At UT Austin, 15 percent of students come from the bottom 40 percent of households by income. Which itself is a result of its highly selective status. At UT San Antonio, 26 percent of students come from the bottom 40 percent of households by income.

In Bexar County’s Alamo Colleges, 43 percent of students come from the bottom 40 percent of households by income. So that’s where Scott gave. Where the students with the most financial need are actually studying.

The socioeconomic origin of families of students is just one measure – but an important one – of the role higher education does, or does not play, in creating pathways to social mobility. 

For all of Harvard’s successes in championing lower socioeconomic access to higher education – a pitch made with just about every alumni solicitation for donations that it sends out – a much more effective way to support this cause would be to donate to higher education institutions that truly serve middle and lower-income families. Like community colleges, or public universities that serve a region or state.

In San Antonio, Scott gave $20 million to San Antonio College, and $15 million to Palo Alto College, both part of the Alamo Colleges District. 

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Dr. Mike Flores

Dr. Mike Flores, Chancellor of the Alamo Colleges District, admires Scott’s philosophy of giving to under-resourced communities. Further, Scott allows the recipient institutions full discretion in how to best spend her gifts. 

Scott’s donations went into programs such as $4 million to support students in high-demand degrees in tech or nursing that will likely transform their lifetime economic prospects for the better. $5 million went toward the $75 million endowment for AlamoPROMISE, which provides scholarships to make an Associates degree affordable for most area high school students. 

I think what MacKenzie Scott got for her $25 million to Alamo Colleges was life-transforming social mobility among people who need it most. And they didn’t name anything after her. She doesn’t really get bragging rights through brand affiliation with a community college. Instead she just gets to make a difference.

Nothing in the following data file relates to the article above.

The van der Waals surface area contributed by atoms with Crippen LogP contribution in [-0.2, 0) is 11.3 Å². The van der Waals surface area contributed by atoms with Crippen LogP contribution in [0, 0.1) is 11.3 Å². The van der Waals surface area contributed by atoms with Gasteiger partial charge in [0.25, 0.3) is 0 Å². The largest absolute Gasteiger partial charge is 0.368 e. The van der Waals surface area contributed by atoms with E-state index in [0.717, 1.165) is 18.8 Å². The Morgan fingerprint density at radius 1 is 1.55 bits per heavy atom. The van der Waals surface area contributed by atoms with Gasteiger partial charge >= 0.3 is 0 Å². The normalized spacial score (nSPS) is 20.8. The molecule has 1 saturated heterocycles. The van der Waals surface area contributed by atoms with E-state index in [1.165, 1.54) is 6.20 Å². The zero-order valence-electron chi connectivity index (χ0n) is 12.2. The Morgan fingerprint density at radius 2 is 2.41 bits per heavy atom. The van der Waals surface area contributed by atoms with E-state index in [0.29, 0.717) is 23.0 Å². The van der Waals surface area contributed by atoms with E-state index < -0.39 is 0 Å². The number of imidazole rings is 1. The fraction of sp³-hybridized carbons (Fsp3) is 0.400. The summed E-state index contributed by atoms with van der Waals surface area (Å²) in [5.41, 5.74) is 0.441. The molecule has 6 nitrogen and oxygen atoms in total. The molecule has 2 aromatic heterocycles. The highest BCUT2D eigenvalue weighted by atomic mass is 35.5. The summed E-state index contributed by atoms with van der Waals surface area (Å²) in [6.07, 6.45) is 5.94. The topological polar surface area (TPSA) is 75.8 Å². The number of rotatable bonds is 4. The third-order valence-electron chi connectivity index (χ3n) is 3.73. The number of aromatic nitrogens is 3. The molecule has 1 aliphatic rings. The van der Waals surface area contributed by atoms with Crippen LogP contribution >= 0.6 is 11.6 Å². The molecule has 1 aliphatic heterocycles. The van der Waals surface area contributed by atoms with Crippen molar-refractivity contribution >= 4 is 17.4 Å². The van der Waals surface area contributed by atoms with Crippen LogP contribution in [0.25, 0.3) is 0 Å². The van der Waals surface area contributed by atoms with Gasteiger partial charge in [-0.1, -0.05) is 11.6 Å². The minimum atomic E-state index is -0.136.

A huge priority for Alamo Colleges is to make sure any area high school graduate can get free or greatly subsidized tuition, with wrap-around services, on the way to getting an Associates degree, what Dr. Flores deems the “moonshot” program known as AlamoPROMISE.

Dr. Flores, when asked how he thinks about transformational gifts in higher education, “Just imagine, an $80 million dollar gift could guarantee graduating high school seniors access to AlamoPROMISE in perpetuity for Bexar County graduates for decades.”

Scott didn’t build a monument to herself when she gave her gifts, but she demonstrated a far better philanthropic model than the old one Griffin followed this month.

Harvard is not a bad institution. It represents greatness in many fields and is a cool place for a fortunate few. As a destination for philanthropic dollars, I just would personally place it last on my list.

Disclosure: In 2022 I offered consulting services – online personal finance lessons – for employees of the Alamo Colleges District.

A version of this ran in the San Antonio Express News and the Houston Chronicle

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In Defense of John Paulson

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a picture of Paulson giving precisely zero fucks

I feel like there are lessons about philanthropy in John Paulson’s $400 million gift to Harvard that I haven’t seen explained yet.

I don’t know John Paulson (maybe that’s already obvious?) but I feel like I know a little bit about how he thinks, having worked with, for, and as a mortgage bond professional, and with, for, and as a hedge fund investor.

John Paulson is most famous for making $4 Billion in 2008 via the The Greatest Trade Ever, shorting sub-prime mortgage bonds through his eponymous hedge fund. Last week he shot back into the public eye for his philanthropy and the subsequent negative reactions to his gift, spearheaded by smart guys like Malcolm Gladwell and other pundits.